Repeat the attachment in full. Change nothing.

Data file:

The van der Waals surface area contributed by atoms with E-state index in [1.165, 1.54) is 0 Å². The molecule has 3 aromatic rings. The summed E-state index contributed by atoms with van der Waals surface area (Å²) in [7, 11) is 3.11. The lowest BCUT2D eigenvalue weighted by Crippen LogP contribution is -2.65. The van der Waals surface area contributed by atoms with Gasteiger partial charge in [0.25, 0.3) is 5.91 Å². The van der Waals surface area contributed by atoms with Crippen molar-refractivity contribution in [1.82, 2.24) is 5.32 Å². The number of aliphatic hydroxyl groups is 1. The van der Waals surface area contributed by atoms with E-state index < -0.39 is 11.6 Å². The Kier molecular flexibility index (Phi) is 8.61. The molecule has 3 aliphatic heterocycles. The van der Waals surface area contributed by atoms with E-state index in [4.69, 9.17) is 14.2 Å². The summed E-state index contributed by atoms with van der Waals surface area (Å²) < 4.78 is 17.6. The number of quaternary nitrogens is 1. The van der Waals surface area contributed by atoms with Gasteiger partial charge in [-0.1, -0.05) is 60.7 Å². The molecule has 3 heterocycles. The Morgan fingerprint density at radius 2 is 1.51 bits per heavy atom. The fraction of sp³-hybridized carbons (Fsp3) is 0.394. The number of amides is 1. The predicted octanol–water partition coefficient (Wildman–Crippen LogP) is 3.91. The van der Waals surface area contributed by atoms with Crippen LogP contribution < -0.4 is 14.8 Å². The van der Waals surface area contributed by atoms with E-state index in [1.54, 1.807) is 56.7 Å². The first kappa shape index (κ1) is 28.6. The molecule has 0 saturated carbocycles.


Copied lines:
The van der Waals surface area contributed by atoms with E-state index in [1.165, 1.54) is 0 Å². The molecule has 3 aromatic rings. The summed E-state index contributed by atoms with van der Waals surface area (Å²) in [7, 11) is 3.11. The lowest BCUT2D eigenvalue weighted by Crippen LogP contribution is -2.65. The van der Waals surface area contributed by atoms with Gasteiger partial charge in [0.25, 0.3) is 5.91 Å². The van der Waals surface area contributed by atoms with Crippen molar-refractivity contribution in [1.82, 2.24) is 5.32 Å². The number of aliphatic hydroxyl groups is 1. The van der Waals surface area contributed by atoms with E-state index < -0.39 is 11.6 Å². The Kier molecular flexibility index (Phi) is 8.61. The molecule has 3 aliphatic heterocycles. The van der Waals surface area contributed by atoms with E-state index in [4.69, 9.17) is 14.2 Å². The summed E-state index contributed by atoms with van der Waals surface area (Å²) < 4.78 is 17.6. The number of quaternary nitrogens is 1. The van der Waals surface area contributed by atoms with Gasteiger partial charge in [-0.1, -0.05) is 60.7 Å². The molecule has 3 heterocycles. The Morgan fingerprint density at radius 2 is 1.51 bits per heavy atom. The fraction of sp³-hybridized carbons (Fsp3) is 0.394. The number of amides is 1. The predicted octanol–water partition coefficient (Wildman–Crippen LogP) is 3.91. The van der Waals surface area contributed by atoms with Crippen LogP contribution < -0.4 is 14.8 Å². The van der Waals surface area contributed by atoms with E-state index in [1.54, 1.807) is 56.7 Å². The first kappa shape index (κ1) is 28.6. The molecule has 0 saturated carbocycles.